Such mergers are common in the tech and pharmaceutical sectors. Large companies like Apple acquire promising businesses, like Beats Music and Beats Electronics. These brands were behind the market's favorite Beats headphones, speakers, and audio streaming service and software.
Apple acquired the Beats business and took their research further to develop further cutting-edge music and headphone products.
Such acquisitions also allow larger businesses to gain access to products that are leading in niche market segments. These enable the acquiring company to grow its market reach with guaranteed success and first-mover gains. The Beats acquisition helped Apple to expand its streaming business significantly.
Achieve Economies of Scale
Economies of scale are commonly cited as a reason for the acquisition. And it is a valid claim. Usually, large companies buy up new businesses that are doing well because they focus on smaller markets (and succeeding in them). Larger businesses buy these successful businesses and use their larger size, budgets, human resources to grow them in better and cheaper ways.
While economies of scale are bound to happen, larger companies acquire profitable products and fit them into their production process to get some mastery over them.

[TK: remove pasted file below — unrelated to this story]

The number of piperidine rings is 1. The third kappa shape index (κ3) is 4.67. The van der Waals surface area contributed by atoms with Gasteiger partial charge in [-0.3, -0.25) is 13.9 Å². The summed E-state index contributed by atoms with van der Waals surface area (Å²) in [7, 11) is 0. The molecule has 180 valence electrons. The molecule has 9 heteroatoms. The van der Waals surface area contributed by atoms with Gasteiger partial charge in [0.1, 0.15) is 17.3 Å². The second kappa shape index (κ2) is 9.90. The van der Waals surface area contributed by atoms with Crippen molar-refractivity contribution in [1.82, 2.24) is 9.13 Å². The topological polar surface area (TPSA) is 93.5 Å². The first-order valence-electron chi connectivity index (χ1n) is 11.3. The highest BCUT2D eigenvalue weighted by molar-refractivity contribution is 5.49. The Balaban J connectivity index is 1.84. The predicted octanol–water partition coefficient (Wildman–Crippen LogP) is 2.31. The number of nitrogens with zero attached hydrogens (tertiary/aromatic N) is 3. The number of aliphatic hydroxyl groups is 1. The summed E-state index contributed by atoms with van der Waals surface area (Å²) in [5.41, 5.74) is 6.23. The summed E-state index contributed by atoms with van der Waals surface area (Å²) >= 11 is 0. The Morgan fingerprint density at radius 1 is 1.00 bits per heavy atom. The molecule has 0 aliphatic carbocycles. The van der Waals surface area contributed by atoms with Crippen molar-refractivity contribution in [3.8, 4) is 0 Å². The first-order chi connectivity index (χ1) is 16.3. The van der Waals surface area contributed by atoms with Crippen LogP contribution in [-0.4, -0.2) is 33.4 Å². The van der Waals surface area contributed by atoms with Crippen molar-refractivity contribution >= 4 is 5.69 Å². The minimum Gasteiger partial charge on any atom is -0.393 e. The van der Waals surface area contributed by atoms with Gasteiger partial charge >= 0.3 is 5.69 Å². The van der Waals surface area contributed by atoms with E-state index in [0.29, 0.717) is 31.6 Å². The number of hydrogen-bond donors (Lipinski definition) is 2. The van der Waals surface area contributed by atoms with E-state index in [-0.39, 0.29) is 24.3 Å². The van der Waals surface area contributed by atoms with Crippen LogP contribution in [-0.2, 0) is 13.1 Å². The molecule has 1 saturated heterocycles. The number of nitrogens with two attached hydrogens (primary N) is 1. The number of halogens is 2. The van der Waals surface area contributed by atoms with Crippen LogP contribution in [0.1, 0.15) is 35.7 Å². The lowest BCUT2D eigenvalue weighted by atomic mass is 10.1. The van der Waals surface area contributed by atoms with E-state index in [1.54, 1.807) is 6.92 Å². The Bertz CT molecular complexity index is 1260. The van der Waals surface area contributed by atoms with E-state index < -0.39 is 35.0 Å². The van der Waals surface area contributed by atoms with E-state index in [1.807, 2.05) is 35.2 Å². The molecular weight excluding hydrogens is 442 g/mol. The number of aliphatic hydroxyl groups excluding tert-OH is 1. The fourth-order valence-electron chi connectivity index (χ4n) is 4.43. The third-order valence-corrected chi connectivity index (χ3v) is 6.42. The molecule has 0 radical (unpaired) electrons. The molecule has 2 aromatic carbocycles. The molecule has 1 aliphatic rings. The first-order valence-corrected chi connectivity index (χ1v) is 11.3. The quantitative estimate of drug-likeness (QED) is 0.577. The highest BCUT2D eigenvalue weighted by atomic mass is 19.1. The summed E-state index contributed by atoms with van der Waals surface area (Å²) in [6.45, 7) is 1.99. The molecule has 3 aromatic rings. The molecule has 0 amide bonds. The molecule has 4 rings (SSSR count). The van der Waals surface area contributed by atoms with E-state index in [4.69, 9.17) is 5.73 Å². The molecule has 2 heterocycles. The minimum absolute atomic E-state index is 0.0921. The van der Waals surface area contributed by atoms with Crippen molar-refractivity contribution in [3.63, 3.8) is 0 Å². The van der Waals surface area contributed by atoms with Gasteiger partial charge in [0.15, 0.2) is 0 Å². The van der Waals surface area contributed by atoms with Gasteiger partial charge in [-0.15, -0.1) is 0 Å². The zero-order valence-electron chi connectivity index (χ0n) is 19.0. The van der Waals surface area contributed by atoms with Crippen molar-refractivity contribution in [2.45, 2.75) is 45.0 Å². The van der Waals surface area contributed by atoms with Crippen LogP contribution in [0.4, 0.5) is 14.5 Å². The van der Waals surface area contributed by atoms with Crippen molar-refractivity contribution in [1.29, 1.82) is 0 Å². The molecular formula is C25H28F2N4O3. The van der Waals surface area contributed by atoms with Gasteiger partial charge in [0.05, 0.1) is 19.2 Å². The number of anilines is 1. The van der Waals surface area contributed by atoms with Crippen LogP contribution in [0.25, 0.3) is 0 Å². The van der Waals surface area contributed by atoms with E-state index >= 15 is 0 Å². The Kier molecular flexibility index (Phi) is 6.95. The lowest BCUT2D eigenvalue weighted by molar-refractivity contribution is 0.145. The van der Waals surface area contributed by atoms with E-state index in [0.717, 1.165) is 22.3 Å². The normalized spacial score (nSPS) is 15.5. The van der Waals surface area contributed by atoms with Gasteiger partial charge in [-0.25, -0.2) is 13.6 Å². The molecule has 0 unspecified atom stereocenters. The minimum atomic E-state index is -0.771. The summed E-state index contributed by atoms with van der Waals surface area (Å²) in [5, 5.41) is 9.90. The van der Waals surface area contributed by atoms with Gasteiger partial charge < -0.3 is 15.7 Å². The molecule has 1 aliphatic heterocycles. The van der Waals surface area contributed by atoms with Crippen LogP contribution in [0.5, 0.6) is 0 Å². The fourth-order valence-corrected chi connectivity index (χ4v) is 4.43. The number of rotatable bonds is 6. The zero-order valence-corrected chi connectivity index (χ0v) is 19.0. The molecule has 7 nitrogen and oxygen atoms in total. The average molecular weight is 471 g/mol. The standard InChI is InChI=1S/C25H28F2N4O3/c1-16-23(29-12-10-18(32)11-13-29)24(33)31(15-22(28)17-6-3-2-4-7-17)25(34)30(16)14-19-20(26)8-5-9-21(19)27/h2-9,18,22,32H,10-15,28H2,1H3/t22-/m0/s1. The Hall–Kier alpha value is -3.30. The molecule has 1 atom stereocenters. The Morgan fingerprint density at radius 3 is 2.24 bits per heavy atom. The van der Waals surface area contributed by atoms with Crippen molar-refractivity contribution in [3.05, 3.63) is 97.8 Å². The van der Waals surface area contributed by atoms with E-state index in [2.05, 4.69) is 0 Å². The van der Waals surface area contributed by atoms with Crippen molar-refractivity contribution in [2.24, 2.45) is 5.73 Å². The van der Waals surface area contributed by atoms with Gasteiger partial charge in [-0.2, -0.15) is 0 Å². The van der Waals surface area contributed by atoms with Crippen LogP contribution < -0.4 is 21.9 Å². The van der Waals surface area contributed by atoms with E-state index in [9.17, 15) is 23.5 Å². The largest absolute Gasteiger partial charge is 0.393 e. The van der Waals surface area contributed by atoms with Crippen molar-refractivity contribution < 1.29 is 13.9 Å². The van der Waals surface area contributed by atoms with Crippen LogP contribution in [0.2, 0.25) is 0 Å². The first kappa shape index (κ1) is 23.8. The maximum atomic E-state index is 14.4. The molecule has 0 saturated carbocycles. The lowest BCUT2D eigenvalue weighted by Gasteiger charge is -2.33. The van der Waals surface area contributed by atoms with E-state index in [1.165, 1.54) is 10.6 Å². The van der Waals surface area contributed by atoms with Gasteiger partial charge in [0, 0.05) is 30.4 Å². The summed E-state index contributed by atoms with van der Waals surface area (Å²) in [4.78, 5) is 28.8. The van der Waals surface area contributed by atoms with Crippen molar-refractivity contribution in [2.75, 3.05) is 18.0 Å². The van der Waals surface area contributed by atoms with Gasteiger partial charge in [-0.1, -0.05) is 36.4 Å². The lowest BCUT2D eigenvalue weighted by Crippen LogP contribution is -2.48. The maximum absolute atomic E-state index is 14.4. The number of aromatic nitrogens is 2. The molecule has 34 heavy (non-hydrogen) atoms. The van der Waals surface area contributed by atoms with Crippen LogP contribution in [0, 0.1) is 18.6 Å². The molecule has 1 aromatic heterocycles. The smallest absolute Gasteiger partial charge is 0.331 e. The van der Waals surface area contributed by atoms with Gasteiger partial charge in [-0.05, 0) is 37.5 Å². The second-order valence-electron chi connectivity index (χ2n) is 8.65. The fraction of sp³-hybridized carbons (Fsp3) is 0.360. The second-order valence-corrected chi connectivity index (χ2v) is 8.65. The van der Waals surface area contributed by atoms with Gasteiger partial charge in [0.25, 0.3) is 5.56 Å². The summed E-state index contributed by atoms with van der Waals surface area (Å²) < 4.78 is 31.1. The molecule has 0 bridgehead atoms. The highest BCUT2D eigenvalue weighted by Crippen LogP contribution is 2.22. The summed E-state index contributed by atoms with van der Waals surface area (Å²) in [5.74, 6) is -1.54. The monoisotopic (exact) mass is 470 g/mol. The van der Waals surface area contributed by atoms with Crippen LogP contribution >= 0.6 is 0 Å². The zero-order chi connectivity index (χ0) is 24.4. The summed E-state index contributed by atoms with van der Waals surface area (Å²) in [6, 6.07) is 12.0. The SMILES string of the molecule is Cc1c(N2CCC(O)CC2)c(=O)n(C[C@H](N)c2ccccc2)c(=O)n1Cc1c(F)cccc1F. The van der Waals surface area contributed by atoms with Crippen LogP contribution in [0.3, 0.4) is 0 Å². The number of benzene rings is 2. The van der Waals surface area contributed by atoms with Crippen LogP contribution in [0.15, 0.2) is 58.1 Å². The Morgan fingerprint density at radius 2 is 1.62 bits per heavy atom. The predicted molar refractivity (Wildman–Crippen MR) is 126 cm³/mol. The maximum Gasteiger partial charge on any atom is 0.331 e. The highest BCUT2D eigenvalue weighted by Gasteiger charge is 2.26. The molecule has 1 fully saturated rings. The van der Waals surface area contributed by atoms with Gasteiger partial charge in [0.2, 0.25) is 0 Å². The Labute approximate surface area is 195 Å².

This means that, at times, economies of scale would happen in any case. Still, the main objective of acquisitions is to get access to a promising niche market that the more significant business hadn't bothered to focus on, which may be because of a strategy to focus on better returns elsewhere.
In my opinion, every acquisition is motivated by growth and expansion. The bottom line of expanding into a new product line, new region, achieving economies of scale is to grow your business. This is particularly true for new companies that hit the jackpot with a successful product.
For a company with a radical new product, like audio recognition (what we now know as Siri and Alexa), it makes more economic sense to be "acquired" by a larger and more established company to get access to their management and market expertise, piggyback their service onto their products and benefit from deep pockets for further R&D.
This allows for smooth expansion of the target market for both the smaller business and helps the larger company retain its edge over competitors and expand business reach. For instance, in our Beats and Apple example, Beats grew into Apple's massive market share and benefited from its management, marketing, and R&D infrastructure. Apple got to increase its profits even more and retained its technology edge.
Start a new business with merged companies
At times, existing companies, particularly those in the maturity phase of their life cycle, need to explore new options or markets. To do so, they look for other companies with overlapping or complementing skill sets and decide to merge their expertise to explore new businesses. Such mergers were widespread in the pharmaceutical and automotive industries in the late 1990s and early 2000s.
For instance, in 1995, the incoming Chairman of Daimler-Benz decided to restructure the company as most of its business units were not market competitive. The primary focus was to improve profitability and industry relevance. The company merged with Chrysler Corporation to become DaimlerChrysler AG in 1998.